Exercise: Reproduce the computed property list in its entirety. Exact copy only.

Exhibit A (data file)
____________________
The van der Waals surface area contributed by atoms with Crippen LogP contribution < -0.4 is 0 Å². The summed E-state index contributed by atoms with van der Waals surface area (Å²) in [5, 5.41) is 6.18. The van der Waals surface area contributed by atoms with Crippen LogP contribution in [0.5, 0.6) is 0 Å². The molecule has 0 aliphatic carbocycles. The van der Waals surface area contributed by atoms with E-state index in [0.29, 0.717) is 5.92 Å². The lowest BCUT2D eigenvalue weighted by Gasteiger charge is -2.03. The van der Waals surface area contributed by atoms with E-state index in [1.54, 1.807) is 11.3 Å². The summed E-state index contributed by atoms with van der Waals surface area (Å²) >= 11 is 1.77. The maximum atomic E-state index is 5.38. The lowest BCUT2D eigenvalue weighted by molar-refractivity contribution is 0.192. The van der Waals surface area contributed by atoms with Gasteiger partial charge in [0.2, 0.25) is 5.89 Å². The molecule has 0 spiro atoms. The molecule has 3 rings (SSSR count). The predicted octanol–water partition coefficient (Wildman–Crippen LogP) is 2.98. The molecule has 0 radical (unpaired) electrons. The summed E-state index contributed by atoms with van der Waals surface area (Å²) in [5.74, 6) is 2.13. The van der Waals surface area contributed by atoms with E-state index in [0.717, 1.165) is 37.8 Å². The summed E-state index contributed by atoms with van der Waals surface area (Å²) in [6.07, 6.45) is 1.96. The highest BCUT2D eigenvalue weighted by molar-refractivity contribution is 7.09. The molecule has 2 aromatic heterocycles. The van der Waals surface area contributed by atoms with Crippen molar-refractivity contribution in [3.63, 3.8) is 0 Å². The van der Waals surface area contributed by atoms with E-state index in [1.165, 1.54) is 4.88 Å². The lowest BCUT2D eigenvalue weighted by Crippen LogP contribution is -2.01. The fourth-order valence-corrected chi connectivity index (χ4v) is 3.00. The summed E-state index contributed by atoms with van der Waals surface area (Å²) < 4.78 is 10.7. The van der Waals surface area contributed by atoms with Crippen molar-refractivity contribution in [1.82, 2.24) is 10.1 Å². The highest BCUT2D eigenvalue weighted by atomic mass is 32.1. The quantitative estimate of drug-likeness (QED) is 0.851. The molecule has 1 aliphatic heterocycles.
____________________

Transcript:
The van der Waals surface area contributed by atoms with Crippen LogP contribution < -0.4 is 0 Å². The summed E-state index contributed by atoms with van der Waals surface area (Å²) in [5, 5.41) is 6.18. The van der Waals surface area contributed by atoms with Crippen LogP contribution in [0.5, 0.6) is 0 Å². The molecule has 0 aliphatic carbocycles. The van der Waals surface area contributed by atoms with E-state index in [0.29, 0.717) is 5.92 Å². The lowest BCUT2D eigenvalue weighted by Gasteiger charge is -2.03. The van der Waals surface area contributed by atoms with E-state index in [1.54, 1.807) is 11.3 Å². The summed E-state index contributed by atoms with van der Waals surface area (Å²) >= 11 is 1.77. The maximum atomic E-state index is 5.38. The lowest BCUT2D eigenvalue weighted by molar-refractivity contribution is 0.192. The van der Waals surface area contributed by atoms with Gasteiger partial charge in [0.2, 0.25) is 5.89 Å². The molecule has 0 spiro atoms. The molecule has 3 rings (SSSR count). The predicted octanol–water partition coefficient (Wildman–Crippen LogP) is 2.98. The molecule has 0 radical (unpaired) electrons. The summed E-state index contributed by atoms with van der Waals surface area (Å²) in [5.74, 6) is 2.13. The van der Waals surface area contributed by atoms with E-state index in [0.717, 1.165) is 37.8 Å². The summed E-state index contributed by atoms with van der Waals surface area (Å²) in [6.07, 6.45) is 1.96. The highest BCUT2D eigenvalue weighted by molar-refractivity contribution is 7.09. The molecule has 2 aromatic heterocycles. The van der Waals surface area contributed by atoms with Crippen molar-refractivity contribution in [3.63, 3.8) is 0 Å². The van der Waals surface area contributed by atoms with E-state index in [1.165, 1.54) is 4.88 Å². The lowest BCUT2D eigenvalue weighted by Crippen LogP contribution is -2.01. The fourth-order valence-corrected chi connectivity index (χ4v) is 3.00. The summed E-state index contributed by atoms with van der Waals surface area (Å²) < 4.78 is 10.7. The van der Waals surface area contributed by atoms with Crippen molar-refractivity contribution in [1.82, 2.24) is 10.1 Å². The highest BCUT2D eigenvalue weighted by atomic mass is 32.1. The quantitative estimate of drug-likeness (QED) is 0.851. The molecule has 1 aliphatic heterocycles.